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Fighting erupts in Myanmar border town as military digs-in

Thailand wants to speak to all sides in Myanmar’s conflict and is prepared to accept 100,000 refugees
A Karen woman carries a baby as others rest in Myawaddy district in Karen state on June 2, 2021, after they fled from their village due to ongoing fighting between the Myanmar army and Democractic Karen Buddhist Army (DKBA) as the country remains in turmoil after the February 2021 military coup.

A Karen woman carries a baby as others rest in Myawaddy district in Karen state on June 2, 2021, after they fled from their village due to ongoing fighting between the Myanmar army and Democractic Karen Buddhist Army (DKBA) as the country remains in turmoil after the February 2021 military coup. (Photo: AFP /STR)

Published: April 10, 2024 11:27 AM GMT
Updated: April 10, 2024 12:46 PM GMT

Fierce fighting erupted in Myawaddy on the Thai border on April 10 where the rebel Karen National Liberation Army (KNLA) is attempting to oust the remaining forces loyal to Myanmar’s junta who have dug in, bolstered their positions, and refused to surrender.

KNLA troops and the People’s Defence Force (PDF) overran strategically important Myawaddy amid a dry season offensive on April 6 prompting hundreds of junta soldiers and their families to flee into Thailand where they surrendered their weapons.

However, PDF sources said about 400 military soldiers from the 275th Battalion were defending their base on the western outskirts of the provincial center and were hoping reinforcements would be diverted to the border area from elsewhere in the war-torn country.

“The fighting is happening right now,” a PDF source told UCA News, adding that aerial bombardments of Myanmar’s fourth largest city were common. “It’s mayhem. The KNLA are in control of nearly all the city but there are pockets of resistance.”

On the outskirts of Myawaddy, sources said homes were burning after the military bombed suburban areas while the No 1 Friendship bridge linking the town with Mae Sot in Thailand was heavily armed and controlled by the KNLA.

They said the military’s 275th battalion, 14 kilometers from the Thai border, had expanded the fight and was using heavy artillery, grenade launchers, and air strikes to fire into the heart of the city while the KNLA was attempting to lay siege.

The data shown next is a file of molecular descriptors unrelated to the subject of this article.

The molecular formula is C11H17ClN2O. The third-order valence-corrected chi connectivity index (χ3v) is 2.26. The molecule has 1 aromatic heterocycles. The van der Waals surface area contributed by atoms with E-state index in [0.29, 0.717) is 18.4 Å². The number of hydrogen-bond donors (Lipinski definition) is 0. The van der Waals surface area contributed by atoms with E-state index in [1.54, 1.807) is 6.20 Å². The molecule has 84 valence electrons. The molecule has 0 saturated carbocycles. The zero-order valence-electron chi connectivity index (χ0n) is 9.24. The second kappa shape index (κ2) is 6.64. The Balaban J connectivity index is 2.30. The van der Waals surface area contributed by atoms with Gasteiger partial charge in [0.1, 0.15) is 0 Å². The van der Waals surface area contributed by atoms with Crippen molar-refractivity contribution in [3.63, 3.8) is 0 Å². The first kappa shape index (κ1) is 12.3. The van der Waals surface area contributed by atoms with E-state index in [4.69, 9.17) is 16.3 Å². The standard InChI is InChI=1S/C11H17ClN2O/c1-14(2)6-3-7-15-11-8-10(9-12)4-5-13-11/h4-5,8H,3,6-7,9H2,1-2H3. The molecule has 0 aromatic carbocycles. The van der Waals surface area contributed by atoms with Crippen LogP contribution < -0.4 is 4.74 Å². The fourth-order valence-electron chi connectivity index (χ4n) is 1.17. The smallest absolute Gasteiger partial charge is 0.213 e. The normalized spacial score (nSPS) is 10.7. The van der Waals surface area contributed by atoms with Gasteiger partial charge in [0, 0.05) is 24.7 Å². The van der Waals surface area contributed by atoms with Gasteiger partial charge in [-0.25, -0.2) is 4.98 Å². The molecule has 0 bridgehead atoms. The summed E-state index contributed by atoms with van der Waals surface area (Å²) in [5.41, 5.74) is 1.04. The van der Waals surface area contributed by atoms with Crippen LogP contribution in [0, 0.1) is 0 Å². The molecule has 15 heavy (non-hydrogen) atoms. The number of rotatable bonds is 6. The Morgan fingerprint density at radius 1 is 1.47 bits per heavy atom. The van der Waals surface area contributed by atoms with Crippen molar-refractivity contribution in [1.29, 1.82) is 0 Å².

In Myawaddy, banks, markets and most businesses were closed, and Internet and phone line connections were cut for the city’s 200,000-strong population amid traffic jams and cars lining up to cross into Thailand.

The influx of more refugees has triggered a rise in rents and hotel room shortages in Mae Sot town, reports say.

The supporters of the military, led by General Min Aung Hlaing want Myawaddy declared a “no war zone” but that’s unlikely given the battlefield success of the KNLA and some 20 other ethnic armed organizations (EAOs) in recent months, according to the Karen Information Center.

The EAOs and PDF – the armed wing of the shadow and exiled National Unity Government – have made unprecedented gains and effectively encircled Yangon and the capital Naypyidaw. 

At a hastily convened cabinet meeting on April 9, to address the changing war dynamics in Myanmar, Thailand Prime Minister Srettha Thavisin said Thailand wants to speak to all sides in the conflict, which erupted in early 2021 when General Min Aung Hlaing seized power toppling an elected government.

Srettha’s government has also said it was prepared to accept 100,000 refugees from Myanmar, although hundreds of thousands of people fleeing the conflict and conscription have already crossed the border. Cambodia’s former prime minister Hun Sen has also offered to mediate.

Meanwhile, junta officials said the first batch of 5,000 conscripts has completed basic military training in Naypyidaw, Yangon, Mandalay and elsewhere including Mon, and Shan states. The junta wants to conscript 5,000 men and women a month for the next year.

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